Ins & Outs of Giant Lobster


Cody with his PR lobster

With lobster season open here in California, there’s been a lot of pictures showing some impressive catches. This sparks lots of questions about these tasty crustaceans.

1.How old are these giant lobsters?

2.Are they the breeders everyone says they are?

3.What is the best way to release these giant breeders?

How old are these giant lobsters?

For simplicity, I will define “giant” meaning 10 pounds or bigger. Considering that it takes a legal-size lobster measuring 3.25” in carapace length and weighing around 1 pound 7 to 11 years to reach sexual maturity, a 10-pound lobster could be 50 or more years old. Scientists can only estimate the exact age of these giant lobster due to currently not having an accurate method of aging. What scientists do know is that males tend to live longer, grow faster, and usually grow larger than females. The largest California Spiny lobster ever recorded was 26 pounds and had a 3’ long body.

Are these giants really super producers of sperm and eggs?

Short answer is yes. Just like most healthy older animals, these giants are genetically superior because they clearly are built to last. Larger females have larger tails which can carry more eggs. This is significant because only about 3% of the hatchlings reach just over a 1” long. As for the males, their sperm will help pass on to the hatchlings their durability. So, I personally feel that it is best practice to release these lobster after you take photos of your prize catch.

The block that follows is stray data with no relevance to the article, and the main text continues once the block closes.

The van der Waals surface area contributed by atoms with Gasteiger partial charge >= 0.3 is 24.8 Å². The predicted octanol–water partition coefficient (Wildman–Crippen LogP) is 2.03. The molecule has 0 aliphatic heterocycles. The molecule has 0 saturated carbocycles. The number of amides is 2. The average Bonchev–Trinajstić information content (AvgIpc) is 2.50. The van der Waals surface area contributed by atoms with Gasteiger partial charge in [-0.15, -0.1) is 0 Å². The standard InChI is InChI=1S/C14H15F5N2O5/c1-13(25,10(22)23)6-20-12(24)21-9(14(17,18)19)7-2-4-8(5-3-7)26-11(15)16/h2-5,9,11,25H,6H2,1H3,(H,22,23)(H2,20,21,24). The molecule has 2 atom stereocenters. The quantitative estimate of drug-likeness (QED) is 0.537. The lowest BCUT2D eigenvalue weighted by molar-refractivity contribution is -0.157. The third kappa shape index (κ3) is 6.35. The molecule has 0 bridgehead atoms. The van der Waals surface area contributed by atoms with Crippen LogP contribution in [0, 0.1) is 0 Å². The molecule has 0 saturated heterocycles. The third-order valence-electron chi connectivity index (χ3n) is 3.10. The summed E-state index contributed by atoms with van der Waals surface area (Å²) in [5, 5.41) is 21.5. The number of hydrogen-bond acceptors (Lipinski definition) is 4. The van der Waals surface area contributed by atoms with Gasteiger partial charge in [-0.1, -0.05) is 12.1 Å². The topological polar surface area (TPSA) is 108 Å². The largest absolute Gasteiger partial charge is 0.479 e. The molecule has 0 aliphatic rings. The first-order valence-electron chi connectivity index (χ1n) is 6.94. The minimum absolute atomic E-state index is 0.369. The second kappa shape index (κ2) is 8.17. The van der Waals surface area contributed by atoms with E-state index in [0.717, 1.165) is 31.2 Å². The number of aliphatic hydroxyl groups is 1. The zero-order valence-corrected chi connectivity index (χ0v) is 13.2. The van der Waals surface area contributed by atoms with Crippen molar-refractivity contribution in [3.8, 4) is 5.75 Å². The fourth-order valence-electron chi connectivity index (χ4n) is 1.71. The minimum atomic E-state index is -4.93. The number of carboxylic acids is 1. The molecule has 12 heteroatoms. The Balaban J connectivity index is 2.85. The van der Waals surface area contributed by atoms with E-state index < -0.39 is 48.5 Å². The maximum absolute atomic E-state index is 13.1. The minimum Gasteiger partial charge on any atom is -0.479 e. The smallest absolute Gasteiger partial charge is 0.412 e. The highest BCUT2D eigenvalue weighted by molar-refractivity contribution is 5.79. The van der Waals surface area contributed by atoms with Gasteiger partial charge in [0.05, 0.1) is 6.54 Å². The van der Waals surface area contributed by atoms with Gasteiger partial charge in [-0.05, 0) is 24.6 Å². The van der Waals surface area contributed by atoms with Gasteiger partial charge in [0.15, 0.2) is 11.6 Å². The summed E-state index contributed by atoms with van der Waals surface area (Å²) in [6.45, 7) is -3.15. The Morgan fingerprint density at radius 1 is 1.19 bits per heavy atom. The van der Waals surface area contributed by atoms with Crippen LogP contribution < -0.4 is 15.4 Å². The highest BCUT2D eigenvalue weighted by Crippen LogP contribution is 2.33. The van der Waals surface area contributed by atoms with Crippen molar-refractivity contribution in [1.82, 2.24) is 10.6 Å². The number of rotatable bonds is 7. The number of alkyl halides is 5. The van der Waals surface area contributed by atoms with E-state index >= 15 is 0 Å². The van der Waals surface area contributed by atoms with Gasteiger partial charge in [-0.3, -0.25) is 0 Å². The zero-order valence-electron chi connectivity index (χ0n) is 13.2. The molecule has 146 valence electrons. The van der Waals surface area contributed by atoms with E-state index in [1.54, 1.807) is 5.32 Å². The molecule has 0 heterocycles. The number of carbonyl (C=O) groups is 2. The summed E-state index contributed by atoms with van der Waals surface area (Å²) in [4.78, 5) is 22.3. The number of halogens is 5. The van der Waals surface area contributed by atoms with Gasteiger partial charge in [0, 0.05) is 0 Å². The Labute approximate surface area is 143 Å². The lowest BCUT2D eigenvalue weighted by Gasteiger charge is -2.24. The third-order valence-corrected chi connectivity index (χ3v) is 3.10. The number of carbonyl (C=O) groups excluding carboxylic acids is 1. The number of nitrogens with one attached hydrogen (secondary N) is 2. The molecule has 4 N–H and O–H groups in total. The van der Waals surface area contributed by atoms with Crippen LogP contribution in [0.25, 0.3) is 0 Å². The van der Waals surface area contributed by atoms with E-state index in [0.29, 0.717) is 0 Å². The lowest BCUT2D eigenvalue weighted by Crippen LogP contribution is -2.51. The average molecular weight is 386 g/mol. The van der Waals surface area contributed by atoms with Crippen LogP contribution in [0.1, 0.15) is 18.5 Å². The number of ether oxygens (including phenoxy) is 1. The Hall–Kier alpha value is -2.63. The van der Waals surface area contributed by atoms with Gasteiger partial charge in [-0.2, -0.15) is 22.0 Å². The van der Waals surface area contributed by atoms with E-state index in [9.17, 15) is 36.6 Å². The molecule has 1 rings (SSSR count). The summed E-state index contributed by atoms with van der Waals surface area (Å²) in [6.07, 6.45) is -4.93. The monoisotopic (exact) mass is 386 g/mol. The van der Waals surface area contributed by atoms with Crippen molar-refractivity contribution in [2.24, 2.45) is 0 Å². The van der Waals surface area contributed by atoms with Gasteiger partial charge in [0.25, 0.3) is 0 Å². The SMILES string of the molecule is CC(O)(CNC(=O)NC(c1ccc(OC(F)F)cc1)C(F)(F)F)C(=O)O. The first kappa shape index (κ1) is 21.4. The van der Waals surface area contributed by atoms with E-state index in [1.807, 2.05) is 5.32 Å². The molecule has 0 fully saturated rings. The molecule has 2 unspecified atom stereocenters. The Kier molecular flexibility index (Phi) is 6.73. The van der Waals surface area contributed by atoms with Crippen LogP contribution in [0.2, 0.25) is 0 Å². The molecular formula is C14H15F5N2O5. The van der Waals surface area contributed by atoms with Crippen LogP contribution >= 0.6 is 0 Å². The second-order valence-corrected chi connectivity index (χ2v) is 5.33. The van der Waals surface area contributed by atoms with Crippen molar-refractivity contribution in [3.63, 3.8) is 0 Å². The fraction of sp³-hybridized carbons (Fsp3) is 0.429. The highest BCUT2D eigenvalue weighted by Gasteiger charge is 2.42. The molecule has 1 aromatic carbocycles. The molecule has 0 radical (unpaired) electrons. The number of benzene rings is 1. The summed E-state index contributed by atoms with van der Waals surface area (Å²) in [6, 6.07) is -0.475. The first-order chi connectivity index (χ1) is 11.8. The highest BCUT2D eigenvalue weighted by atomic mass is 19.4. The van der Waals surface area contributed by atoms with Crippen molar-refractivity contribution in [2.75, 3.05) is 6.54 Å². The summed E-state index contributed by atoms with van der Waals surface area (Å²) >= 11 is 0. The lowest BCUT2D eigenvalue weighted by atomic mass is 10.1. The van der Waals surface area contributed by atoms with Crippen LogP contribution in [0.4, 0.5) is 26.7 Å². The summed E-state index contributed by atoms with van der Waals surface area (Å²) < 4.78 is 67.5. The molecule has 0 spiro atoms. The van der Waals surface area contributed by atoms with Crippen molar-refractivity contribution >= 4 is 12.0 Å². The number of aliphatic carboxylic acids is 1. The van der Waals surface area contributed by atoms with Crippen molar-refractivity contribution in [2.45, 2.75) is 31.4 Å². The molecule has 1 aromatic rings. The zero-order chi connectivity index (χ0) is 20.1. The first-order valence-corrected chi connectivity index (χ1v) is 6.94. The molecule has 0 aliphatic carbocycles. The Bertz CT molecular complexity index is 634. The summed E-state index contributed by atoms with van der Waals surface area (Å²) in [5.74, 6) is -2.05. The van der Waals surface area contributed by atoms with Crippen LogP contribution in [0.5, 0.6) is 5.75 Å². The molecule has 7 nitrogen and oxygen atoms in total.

What is the best way to release lobsters?

According to marine biologist, Chris Okamoto from Cabrillo Aquarium in Long Beach, California, air can get under a lobster’s carapace when removed from the water. When air gets trapped under the carapace, the air spot causes tissue damage which can lead to death. He suggests that inverting and rolling them from side to side in order to let any air that may have been under the carapace to escape. This action is fairly important for the larger lobsters because they tend to be more fragile than the smaller ones.

Personally, I usually try and release the larger lobster. My routine is something like catch them, take photos, put them in my bait tank, then release them somewhere safe. What you do with your catch is up to you, but it is nice to be informed about how we can impact the environment.

Special thanks to Chris Okamoto for sharing his knowledge with the community.

More information on spiny lobsters check out.

https://cadivingnews.com/the-lifecycle-of-spiny-lobsters/


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